No such luck. When we get to bed I climb right on top, easier to squeeze the sap out of him like that. I have to pretend he is Keith Richards to keep on riding him up and down. In the background I hear Keith singing, faith has been broken, tears have been shed, let’s do some living before we are dead. When the creep comes he moans like he always does “Ooh-Baby.” I pull myself off him. In a minute he’s snoring.

In the morning I wake up before he does, bring him coffee in bed to get him out of the house as quick as I can. After he splits I grab the Louis Vuitton suitcase and head out to the bank. The Chevy’s on the corner again. When I pass Mary on the street I just say “Hi, see you later.” I wish I could tell her good bye, thank her. She did me one big favor.

When I get back, I pack quickly. I take forty hundreds out of the suitcase filled with money and tuck twenty in each of my cowboy boots for whatever emergency may arise. I get the stash and put it in my backpack on top of the typewriter. I know it will bring me inspiration.

I am just going down the stairs when I hear a shot, and the front door bursts wide open. The fat one holds the gun. “Going someplace Miss?” he asks. The skinny one adds, “We’ve been watching you for weeks. Where’s the boyfriend? You on your way to meet him? When we see you go back and forth with that fancy suitcase we knew something is up.” I am shocked, speechless. How could I be so stupid, so involved with my romantic drama, I didn’t even think to consider the threat right in front of me.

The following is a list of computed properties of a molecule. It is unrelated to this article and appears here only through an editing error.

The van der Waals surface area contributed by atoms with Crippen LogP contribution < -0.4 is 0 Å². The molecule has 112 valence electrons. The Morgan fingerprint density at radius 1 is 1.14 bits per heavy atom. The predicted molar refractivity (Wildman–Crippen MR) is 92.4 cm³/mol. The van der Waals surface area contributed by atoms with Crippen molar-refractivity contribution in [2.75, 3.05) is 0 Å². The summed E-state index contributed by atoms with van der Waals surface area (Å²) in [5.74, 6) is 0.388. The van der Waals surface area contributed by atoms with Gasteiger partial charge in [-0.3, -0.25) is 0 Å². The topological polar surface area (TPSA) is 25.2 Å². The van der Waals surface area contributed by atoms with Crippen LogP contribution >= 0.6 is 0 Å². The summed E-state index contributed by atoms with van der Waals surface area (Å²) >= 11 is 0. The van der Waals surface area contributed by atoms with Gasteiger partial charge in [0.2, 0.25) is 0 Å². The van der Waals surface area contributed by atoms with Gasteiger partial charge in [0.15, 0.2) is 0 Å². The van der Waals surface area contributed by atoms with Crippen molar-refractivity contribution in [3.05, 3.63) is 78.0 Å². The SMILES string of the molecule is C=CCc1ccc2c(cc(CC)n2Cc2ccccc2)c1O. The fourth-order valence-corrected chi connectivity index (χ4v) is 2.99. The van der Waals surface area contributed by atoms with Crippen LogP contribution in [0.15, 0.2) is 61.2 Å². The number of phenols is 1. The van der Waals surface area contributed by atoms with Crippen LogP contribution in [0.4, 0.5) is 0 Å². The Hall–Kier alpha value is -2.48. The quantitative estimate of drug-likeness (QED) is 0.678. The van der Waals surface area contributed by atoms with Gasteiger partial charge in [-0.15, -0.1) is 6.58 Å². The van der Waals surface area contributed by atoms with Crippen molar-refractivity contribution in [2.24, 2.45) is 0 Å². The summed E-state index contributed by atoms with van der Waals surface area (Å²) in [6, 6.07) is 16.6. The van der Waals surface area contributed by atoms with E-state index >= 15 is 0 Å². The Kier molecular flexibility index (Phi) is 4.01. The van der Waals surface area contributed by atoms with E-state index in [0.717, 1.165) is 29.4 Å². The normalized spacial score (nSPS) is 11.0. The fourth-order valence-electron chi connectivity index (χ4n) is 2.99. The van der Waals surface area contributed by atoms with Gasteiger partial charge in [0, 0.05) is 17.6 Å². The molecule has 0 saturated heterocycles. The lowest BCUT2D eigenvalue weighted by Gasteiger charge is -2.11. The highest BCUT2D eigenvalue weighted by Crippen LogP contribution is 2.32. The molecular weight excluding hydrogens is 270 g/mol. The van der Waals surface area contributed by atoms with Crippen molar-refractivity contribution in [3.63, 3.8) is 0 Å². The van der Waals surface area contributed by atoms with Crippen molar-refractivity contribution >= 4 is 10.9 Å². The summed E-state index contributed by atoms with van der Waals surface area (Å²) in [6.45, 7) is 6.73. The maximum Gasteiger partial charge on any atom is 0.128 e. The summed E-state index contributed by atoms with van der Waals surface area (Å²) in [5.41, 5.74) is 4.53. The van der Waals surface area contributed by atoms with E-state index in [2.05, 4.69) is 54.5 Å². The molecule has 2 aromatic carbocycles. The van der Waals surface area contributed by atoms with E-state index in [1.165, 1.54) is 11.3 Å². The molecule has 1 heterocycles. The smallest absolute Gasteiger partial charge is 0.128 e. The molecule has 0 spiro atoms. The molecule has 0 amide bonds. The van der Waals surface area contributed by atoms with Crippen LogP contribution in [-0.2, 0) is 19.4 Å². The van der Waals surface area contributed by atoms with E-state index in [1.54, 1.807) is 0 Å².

I find my tongue. I try to defend myself. “Uh, uh, uhh..,” I stutter, “I’m not going to meet him. I’m leaving him. I-I I’m running away. I hate him. He makes me do bad things, he beats me all the time… ” The fat one cuts in, “Next she’ll be telling us she’s pregnant.” That hadn’t occurred to me. “No, No, I just want a better life,” I can hear my voice go shrill.

“Take the backpack off and put it on the step below you. Put the suitcase there too,” the thin one orders. He rips open the backpack, finds the stash on top, opens it, smells it.

“You’re in big trouble now,” he tells me. “We got you in possession of a controlled substance. Now let’s see what’s in the suitcase.” He finds the hidden compartment right away. He whistles when he sees all the money, then he hands the suitcase and stash down to his partner. “Thirty-five years in jail” the fat one says.

“I just want a better life, another chance,” I plead. “I’ll stay clean, I will, I promise, I promise. Keep the money, no one will ever know. Please, please. Let me go!”

I start crying. They exchange looks. I have never seen two such ugly men. The skinny one opens his jacket, unbuckles his belt.

“There is something……” he says.

–Tsaurah Litzky